up out of the scattered fragments of Captain Bligh's, Commo-
dore Byron's, and Erasmus's. See Livy, 30. 24 (ed. Walker):
"Cneio Octavio, ducentis onerariis, triginta longis navibus ex
Sicilia traiicienti, non eadem fortuna fuit. In conspectum ferme
Africae prospero cursu vectum primo destituit ventus; deinde
versus in Africum turbavit, ac passim naves disiecit. Ipse cum
rostratis, per adversos fluctu^ ingenti remigum labore enisus,
Apollinis promontorium tenuit. Onerariae, pars maxima ad
Aogimurum (insula ea sinum ab alto claudit, in quo sita Car-
thago est, triginta ferme millia ab urbe), aliae adversus urbem
ipsam ad Calidas Aquas delatao sunt. Omnia in conspectu
(Jarthitginis erant: itacjue ex tota urbe in forum concursum est.
Ma^nstratus sonatuni vocare, populus in curiae vestibule fremere,
no tanta ex oculis manibusque amitteretur praeda."



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163 «8T— locus] book I. 439

163.

EST IN SECESSU LONOO LOCUS



"Sinu secreto," Servius (ed. Lion). "Sinuoso Libyae littore,"
"locus in sinum curvatus," Heyne. "Tief zuruckgezogene
bucht," Thiel. "In a deep retiring bay," Conington. Very
far, indeed, from the meaning; which is not that the place was
situated in a deep retiring bay, or in a bay at all, but that the
place was far out of the way, out of the gangway, far retired.
Compare Plin. Ep. 2. 13: "lUe meus in urbe, ille in secessu
contubernalis," in my retirement, i. e. in the country as opposed
to the city. Plin. Ep. 2. 17 (of his villa at Laurentum):
"lustisne de causis eum tibi videor incolere, inhabitare, diligere
secessum?" Plin. Ep, 3. 15: "Petis, et libellos tuos in secessu
legam." Ovid, Trist 1. 1. 41:

^^carmina seceBsom sohbentis et otia quaeront"

And such precisely is the meaning of the words where our
author uses them again, viz., 3. 229:

'^mrsum in secessu longo sub rupe cavata,
aiboribus clausi circum atque horrentibus umbris,
iDstruimus mensas arisque reponimus ignem,"

not in a long reach, bight, or S'lnics, but in far retirement, far
apart. And why was the place so retired, so very much out of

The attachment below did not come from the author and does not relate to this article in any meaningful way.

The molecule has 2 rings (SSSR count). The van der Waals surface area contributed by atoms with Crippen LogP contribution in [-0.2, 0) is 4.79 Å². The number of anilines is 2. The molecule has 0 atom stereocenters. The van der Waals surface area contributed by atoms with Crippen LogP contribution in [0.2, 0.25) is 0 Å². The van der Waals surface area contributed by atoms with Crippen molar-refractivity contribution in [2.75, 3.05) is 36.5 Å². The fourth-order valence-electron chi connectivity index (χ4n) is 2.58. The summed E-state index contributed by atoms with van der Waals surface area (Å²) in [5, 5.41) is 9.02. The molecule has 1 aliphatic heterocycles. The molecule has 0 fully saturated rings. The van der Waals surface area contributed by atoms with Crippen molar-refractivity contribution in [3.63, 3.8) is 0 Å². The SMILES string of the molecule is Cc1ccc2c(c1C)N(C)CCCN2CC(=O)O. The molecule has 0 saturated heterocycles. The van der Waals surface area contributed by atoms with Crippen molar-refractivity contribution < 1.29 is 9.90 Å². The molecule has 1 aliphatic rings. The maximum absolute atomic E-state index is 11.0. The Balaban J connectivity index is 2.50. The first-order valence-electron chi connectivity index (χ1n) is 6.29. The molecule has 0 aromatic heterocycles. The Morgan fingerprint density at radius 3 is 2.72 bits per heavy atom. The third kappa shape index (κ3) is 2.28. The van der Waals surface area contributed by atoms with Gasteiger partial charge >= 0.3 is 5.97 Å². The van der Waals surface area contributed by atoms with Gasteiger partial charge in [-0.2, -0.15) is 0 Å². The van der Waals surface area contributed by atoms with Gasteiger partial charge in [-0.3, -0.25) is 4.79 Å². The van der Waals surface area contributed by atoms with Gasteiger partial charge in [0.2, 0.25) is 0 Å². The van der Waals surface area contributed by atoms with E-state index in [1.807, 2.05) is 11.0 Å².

the way (secessu longo)? Plainly because (a) Libya was itself
thinly peopled (verse 388, "Libyae deserta peragro"}; and {b)
because the intercourse between Europe and Libya— little even
in Virgil's time — was none at all in Aeneas's. Compare 1. 235:

^^quid meus Aeneas in te committere tantum,
quid Trees potuere? quibus tot funera passis
cunctus ob Italiam terrarum clauditur orbis/'



1. 388:



^^pse ignotus egens Libyae deserta peragro,
Europa atque Asia pulsus."



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440 AENEIDEA [163 poettjm bfficit

Under such circumstances, a place on the sea-shore, not very
far from the new city the Tyrians were building, might very
well be said to be in secessu longo — far retired; in other words,
a very lonely place.



163.

POBTUM EFFICIT



Xot makes a port ("che porto un' isoletta lo fa," Caro), but
completes, perfects, makes-out [e-facit) a port, i, e. turns that
into a port which, but for the island in front, were no more
than an inlet or bay. Compare Caesar, IkU, GalL L 38:
'^Hunc [montem] murus circumdatus arcem efiicif [makes a
complete arx of the mountain, turns the mountain into an arx].
Ovid, Met 7. 179:

'*tres aberant noctes ut cornua tota coireut
efficerentque orbem. post^iuam plenissima fulsit
ac solida terras spectavit imagine luna'

[completed the circle]. Juvenal, 14. 323:

. . . "effice sum main
bis septem ordinibus quam lex dignatur Othonis"

I make-up the sum, complete the sum|. In no less than three of
th(» following (\\amples of poils made out, made good, or effec-
tuated by opposite islands which serve a^ breakwaters to cer-
tain hf'l on the mainland, the identical word is used which is
used in our text viz., efficere: — Liv. 30. 24: '* Insula ea [Aegi-
murus) sinum ab alto <*laudit, in quo sita Carthago est, triginta
ferme millia ab urbe." Plin. Ep, 6, 31: **In ore portus [Tra-
i:ini| insula adsurgit, quae illatum vento mare obiacens frangat,
tutumque ab utroque latere decursum navibus praestet.'' Li\7^,
26. 42: '^Ceterum sita Carthago [Nov. Carthago in Hisp.] sic



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163 PDBTUM efwcitI BOOK I. 441